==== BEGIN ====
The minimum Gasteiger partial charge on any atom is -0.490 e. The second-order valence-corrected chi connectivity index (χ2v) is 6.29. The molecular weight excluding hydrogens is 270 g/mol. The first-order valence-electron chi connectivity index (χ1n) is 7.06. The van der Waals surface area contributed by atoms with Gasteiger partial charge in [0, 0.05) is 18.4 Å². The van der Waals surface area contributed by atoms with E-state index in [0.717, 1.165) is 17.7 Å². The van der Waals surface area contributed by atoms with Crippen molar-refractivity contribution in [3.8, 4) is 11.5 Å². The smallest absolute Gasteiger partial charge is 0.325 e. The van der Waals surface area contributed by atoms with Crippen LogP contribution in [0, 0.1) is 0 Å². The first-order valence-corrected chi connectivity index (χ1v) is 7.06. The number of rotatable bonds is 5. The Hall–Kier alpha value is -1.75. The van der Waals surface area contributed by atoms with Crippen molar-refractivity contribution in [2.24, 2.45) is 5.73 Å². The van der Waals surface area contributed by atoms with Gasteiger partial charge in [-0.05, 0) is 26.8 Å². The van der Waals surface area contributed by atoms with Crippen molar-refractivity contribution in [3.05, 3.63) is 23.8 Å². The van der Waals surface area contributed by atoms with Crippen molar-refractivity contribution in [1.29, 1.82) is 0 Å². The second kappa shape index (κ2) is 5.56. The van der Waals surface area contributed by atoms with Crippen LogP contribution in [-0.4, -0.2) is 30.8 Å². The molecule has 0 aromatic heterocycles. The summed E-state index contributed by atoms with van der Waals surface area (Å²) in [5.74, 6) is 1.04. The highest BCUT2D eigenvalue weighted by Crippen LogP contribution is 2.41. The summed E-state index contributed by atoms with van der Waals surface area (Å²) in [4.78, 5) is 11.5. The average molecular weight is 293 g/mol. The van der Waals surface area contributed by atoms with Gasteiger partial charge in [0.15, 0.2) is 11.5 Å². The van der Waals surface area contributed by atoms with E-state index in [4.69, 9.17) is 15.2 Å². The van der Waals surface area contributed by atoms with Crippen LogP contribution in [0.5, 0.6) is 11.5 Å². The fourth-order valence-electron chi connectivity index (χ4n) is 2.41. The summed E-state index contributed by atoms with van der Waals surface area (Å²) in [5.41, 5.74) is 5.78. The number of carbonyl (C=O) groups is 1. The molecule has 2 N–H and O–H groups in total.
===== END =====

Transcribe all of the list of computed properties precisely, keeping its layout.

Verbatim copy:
The minimum Gasteiger partial charge on any atom is -0.490 e. The second-order valence-corrected chi connectivity index (χ2v) is 6.29. The molecular weight excluding hydrogens is 270 g/mol. The first-order valence-electron chi connectivity index (χ1n) is 7.06. The van der Waals surface area contributed by atoms with Gasteiger partial charge in [0, 0.05) is 18.4 Å². The van der Waals surface area contributed by atoms with E-state index in [0.717, 1.165) is 17.7 Å². The van der Waals surface area contributed by atoms with Crippen molar-refractivity contribution in [3.8, 4) is 11.5 Å². The smallest absolute Gasteiger partial charge is 0.325 e. The van der Waals surface area contributed by atoms with Crippen LogP contribution in [0, 0.1) is 0 Å². The first-order valence-corrected chi connectivity index (χ1v) is 7.06. The number of rotatable bonds is 5. The Hall–Kier alpha value is -1.75. The van der Waals surface area contributed by atoms with Crippen molar-refractivity contribution in [2.24, 2.45) is 5.73 Å². The van der Waals surface area contributed by atoms with Gasteiger partial charge in [-0.05, 0) is 26.8 Å². The van der Waals surface area contributed by atoms with Crippen molar-refractivity contribution in [3.05, 3.63) is 23.8 Å². The van der Waals surface area contributed by atoms with Crippen molar-refractivity contribution in [1.29, 1.82) is 0 Å². The second kappa shape index (κ2) is 5.56. The van der Waals surface area contributed by atoms with Crippen LogP contribution in [-0.4, -0.2) is 30.8 Å². The molecule has 0 aromatic heterocycles. The summed E-state index contributed by atoms with van der Waals surface area (Å²) in [5.74, 6) is 1.04. The highest BCUT2D eigenvalue weighted by Crippen LogP contribution is 2.41. The summed E-state index contributed by atoms with van der Waals surface area (Å²) in [4.78, 5) is 11.5. The average molecular weight is 293 g/mol. The van der Waals surface area contributed by atoms with Gasteiger partial charge in [0.15, 0.2) is 11.5 Å². The van der Waals surface area contributed by atoms with E-state index in [4.69, 9.17) is 15.2 Å². The van der Waals surface area contributed by atoms with Crippen LogP contribution in [0.5, 0.6) is 11.5 Å². The fourth-order valence-electron chi connectivity index (χ4n) is 2.41. The summed E-state index contributed by atoms with van der Waals surface area (Å²) in [5.41, 5.74) is 5.78. The number of carbonyl (C=O) groups is 1. The molecule has 2 N–H and O–H groups in total.